Work Commute Tied to Diabetes, Hypertension Risk
Walking or cycling to work is a convenient way to help you stay fit and lower your risk of developing diabetes and high blood pressure.
A new study, published in the journal PLOS Medicine, analyzed data from more than 4,000 participants in the Indian Migration Study,
Researchers found that 68.3 percent of people in rural areas bicycled and 11.9 percent of people walked to work. Researchers found that 15.9 percent of people living in cities and towns cycled to work and 12.5 percent of people walked to work.
Researchers found that half of people who traveled to work by private transport and 38 percent of those who took public transport were overweight, compared with only a quarter of people who people who walked or cycled to work. The findings revealed similar patterns for rates of hypertension and diabetes.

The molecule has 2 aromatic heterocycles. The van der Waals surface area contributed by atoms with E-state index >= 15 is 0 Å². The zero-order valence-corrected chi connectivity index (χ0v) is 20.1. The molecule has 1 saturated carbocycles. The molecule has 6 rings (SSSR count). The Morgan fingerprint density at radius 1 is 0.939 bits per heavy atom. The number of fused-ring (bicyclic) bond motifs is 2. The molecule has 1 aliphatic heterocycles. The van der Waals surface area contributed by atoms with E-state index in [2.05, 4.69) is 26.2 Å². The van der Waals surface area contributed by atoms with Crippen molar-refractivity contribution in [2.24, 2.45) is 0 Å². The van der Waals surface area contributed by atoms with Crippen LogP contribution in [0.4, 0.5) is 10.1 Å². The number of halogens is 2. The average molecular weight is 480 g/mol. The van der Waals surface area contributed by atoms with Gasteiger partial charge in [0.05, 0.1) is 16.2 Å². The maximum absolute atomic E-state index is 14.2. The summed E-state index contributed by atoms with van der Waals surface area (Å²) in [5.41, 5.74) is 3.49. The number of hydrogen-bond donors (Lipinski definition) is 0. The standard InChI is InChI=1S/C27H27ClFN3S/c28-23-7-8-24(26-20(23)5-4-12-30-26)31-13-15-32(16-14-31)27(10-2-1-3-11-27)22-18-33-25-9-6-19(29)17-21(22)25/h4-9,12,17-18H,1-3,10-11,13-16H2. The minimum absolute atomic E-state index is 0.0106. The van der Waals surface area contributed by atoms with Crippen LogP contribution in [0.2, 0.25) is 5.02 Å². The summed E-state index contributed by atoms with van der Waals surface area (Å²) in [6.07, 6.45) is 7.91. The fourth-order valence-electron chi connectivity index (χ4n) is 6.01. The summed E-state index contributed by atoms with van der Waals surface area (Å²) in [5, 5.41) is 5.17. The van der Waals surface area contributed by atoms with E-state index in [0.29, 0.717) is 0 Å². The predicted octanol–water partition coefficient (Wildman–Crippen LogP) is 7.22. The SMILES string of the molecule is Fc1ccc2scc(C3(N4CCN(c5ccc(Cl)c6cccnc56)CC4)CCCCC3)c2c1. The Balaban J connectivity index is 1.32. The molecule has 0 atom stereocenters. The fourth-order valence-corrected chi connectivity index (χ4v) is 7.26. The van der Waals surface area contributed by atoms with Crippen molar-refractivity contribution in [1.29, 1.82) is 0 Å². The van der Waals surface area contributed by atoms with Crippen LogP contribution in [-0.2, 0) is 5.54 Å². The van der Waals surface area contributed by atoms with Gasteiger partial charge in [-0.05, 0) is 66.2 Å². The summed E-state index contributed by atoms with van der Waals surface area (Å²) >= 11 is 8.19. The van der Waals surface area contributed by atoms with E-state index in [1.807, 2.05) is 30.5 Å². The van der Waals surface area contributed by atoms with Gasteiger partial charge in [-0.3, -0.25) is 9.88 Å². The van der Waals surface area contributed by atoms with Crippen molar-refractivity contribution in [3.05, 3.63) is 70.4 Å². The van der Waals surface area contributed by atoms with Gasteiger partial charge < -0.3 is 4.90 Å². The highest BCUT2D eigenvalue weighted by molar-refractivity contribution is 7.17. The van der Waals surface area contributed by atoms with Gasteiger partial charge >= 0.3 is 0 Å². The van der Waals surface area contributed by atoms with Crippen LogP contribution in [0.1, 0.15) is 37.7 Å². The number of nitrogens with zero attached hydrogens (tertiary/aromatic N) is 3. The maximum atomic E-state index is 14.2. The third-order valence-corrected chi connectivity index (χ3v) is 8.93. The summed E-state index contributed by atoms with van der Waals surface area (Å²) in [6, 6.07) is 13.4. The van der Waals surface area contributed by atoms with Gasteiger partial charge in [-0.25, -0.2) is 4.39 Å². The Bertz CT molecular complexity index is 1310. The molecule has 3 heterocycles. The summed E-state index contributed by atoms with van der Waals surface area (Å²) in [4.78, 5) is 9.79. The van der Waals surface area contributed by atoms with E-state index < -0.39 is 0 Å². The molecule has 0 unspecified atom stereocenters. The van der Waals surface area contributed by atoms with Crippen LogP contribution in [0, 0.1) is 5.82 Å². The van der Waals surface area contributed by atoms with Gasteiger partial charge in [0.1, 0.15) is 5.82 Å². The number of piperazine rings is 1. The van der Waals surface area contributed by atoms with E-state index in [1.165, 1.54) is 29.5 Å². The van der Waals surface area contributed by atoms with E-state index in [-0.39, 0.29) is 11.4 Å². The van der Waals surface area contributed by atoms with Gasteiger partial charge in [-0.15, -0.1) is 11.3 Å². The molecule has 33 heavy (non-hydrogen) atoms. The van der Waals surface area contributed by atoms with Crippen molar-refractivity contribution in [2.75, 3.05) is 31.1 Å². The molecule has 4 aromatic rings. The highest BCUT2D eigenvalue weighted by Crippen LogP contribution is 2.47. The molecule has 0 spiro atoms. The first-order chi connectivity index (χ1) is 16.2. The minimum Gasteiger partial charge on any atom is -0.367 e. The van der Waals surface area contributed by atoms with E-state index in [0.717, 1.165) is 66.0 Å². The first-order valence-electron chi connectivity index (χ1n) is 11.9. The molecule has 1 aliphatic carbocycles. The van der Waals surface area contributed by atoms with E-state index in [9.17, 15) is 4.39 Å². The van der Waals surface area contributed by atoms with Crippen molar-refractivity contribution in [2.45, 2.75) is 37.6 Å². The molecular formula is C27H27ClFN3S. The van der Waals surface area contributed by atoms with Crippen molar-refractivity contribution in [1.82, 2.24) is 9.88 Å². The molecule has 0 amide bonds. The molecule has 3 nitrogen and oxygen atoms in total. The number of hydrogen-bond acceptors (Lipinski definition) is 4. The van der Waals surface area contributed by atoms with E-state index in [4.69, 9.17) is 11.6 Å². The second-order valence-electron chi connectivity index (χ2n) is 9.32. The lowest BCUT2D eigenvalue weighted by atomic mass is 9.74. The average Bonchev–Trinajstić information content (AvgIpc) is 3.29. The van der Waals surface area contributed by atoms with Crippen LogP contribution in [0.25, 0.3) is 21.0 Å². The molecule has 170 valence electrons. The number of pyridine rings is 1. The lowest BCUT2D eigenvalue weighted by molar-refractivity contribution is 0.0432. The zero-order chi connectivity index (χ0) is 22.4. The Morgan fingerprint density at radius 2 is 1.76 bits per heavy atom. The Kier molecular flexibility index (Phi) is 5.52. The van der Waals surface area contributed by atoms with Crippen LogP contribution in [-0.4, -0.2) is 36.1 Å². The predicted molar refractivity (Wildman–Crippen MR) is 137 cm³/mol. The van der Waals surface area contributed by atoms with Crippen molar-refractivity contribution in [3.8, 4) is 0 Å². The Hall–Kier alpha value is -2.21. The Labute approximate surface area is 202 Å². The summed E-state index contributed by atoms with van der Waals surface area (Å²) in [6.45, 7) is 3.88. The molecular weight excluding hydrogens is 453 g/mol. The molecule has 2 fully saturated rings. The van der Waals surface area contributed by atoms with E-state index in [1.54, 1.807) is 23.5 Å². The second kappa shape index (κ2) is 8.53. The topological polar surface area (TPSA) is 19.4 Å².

"This study highlights that walking and cycling to work is not only good for the environment but also good for personal health," lead researcher Drs Christopher Millett, of the School of Public Health at Imperial and the Public Health Foundation of India, said in a statement. "People can get the exercise they need by building physical activity into their travel to work, so they don't need to make extra time for the gym."
The latest findings suggest that encouraging people to use physically active ways of transport could reduce rates of chronic diseases. Researchers say the study is especially important because rates of diabetes and heart disease are expected to increase dramatically in India and other low-and middle-income countries over the next 20 years.
"Getting more people to use active modes of travel should be integral to strategies to maintain healthy weight and prevent diabetes and heart disease in India," Millett said.
"This should include improving the safety and convenience of walking and bicycling in Indian towns and cities, and also greater investment in public transport, since this travel generally involves walking to bus or train stops," he added.